A commenter notes that I never say anything good about India. My response:
First of all, I don’t like the question. It’s snarky. “Can’t you say anything good about [fill in blank]?” Why should I?
I remember once I worked at a legal coding place. We wanted health benefits, and there was talk of forming a union. The boss threatened to fire the whole place in traditional glorified Mom, flag and apple pie All American fashion. At a big meeting about the crisis, she asked, “Why don’t we talk about what’s good about working here?”
I used to hang out on a Usenet group full of Zionist Jews. When they weren’t calling people anti-Semites, they were spouting Hasbara. They were also some of the meanest people I have ever met. One day, one particularly nasty Jewish woman asked, “Isn’t there anything good about Jews? Isn’t there anything good about Israel?”
The point is that asking questions like that is a typical means of deflection and not answering the question, and it’s not important anyway. There’s good about most everything if you want to look for it, but why bother? People have a right to bitch and complain.
I don’t like India. Are their good things about the place? I dunno. Good food, good music, yoga, some Indian philosophy is interesting.
I respect the self restraint of some of the Brahmins. A friend of mine told me he was celibate until marriage at age 33, and that this was absolutely proper for a good Brahmin man. He was not ashamed at all over this circumstance. In fact he was proud of it. This same guy wrote a book of essays that were mostly about India. The writing was fantastic, and there was a lot of good Indian wisdom in there.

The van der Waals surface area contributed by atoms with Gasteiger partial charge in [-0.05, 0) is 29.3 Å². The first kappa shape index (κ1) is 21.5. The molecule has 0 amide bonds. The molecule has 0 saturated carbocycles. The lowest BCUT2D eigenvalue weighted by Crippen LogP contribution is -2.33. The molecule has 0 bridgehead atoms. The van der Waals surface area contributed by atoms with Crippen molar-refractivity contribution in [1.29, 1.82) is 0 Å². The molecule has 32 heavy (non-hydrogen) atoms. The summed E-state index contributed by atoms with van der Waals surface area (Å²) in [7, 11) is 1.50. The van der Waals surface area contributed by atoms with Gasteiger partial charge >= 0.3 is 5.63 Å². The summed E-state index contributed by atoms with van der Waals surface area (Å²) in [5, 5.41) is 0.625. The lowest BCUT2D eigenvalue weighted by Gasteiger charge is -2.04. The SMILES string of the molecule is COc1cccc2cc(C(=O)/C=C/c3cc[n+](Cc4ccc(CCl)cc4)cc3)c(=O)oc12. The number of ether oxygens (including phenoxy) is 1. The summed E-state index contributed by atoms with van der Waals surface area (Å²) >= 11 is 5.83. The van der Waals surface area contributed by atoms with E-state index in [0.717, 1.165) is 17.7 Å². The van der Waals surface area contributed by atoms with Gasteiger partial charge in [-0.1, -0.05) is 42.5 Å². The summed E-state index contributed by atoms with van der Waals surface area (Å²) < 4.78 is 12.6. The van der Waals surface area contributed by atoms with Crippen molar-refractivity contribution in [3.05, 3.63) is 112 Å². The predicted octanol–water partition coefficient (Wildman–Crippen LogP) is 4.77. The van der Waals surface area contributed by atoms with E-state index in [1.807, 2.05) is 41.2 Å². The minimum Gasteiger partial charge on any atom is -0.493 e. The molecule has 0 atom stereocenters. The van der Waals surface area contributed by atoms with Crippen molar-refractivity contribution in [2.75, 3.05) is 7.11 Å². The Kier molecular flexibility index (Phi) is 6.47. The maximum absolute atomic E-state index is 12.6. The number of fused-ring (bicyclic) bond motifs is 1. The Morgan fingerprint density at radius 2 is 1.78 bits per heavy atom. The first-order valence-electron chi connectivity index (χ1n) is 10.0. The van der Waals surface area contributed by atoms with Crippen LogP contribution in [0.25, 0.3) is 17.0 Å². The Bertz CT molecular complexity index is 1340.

About Indian wisdom: These people have been thinking about “wisdom” in a way that we in the West have not for millenia. They have come up with some excellent observations about the Truth and the meaning of life.
They have a very tight family structure, and they treat their relatives well. The polytheistic religious system, other than the negative aspects of it, has some very interesting observations to make about life and the human condition. Polytheism is actually a rational way of ordering the world.
Around here, we have many Punjabis who are more or less model immigrants. They commit almost no crime, and the young dedicate themselves to school and get very good grades. One Punjabi man told me that when he got off work, he went straight home to spend hours helping his kids with their homework. How many Americans of any race do that? Many of the older Punjabis have obtained advanced degrees of one type or another and are working in professional positions.
A Punjabi kid around here got in with American gangbangers and started stealing cars. He got caught, and his family was outraged. He was told that if he wanted his family to pay for his college education, he would have to work for many months for the family business for free as punishment for his crime (note that his family had also paid for an attorney and a fine related to his crimes). Now that’s some really harsh family discipline that you don’t see much in American families of any race.
Punjabi women have strong values, and they don’t seem like they give it up too easily. Young Punjabis usually have a high moral character, unlike young people of other races hereabouts.
But you’re dealing with a really sucky system over there, so what’s the point in looking for the good bits?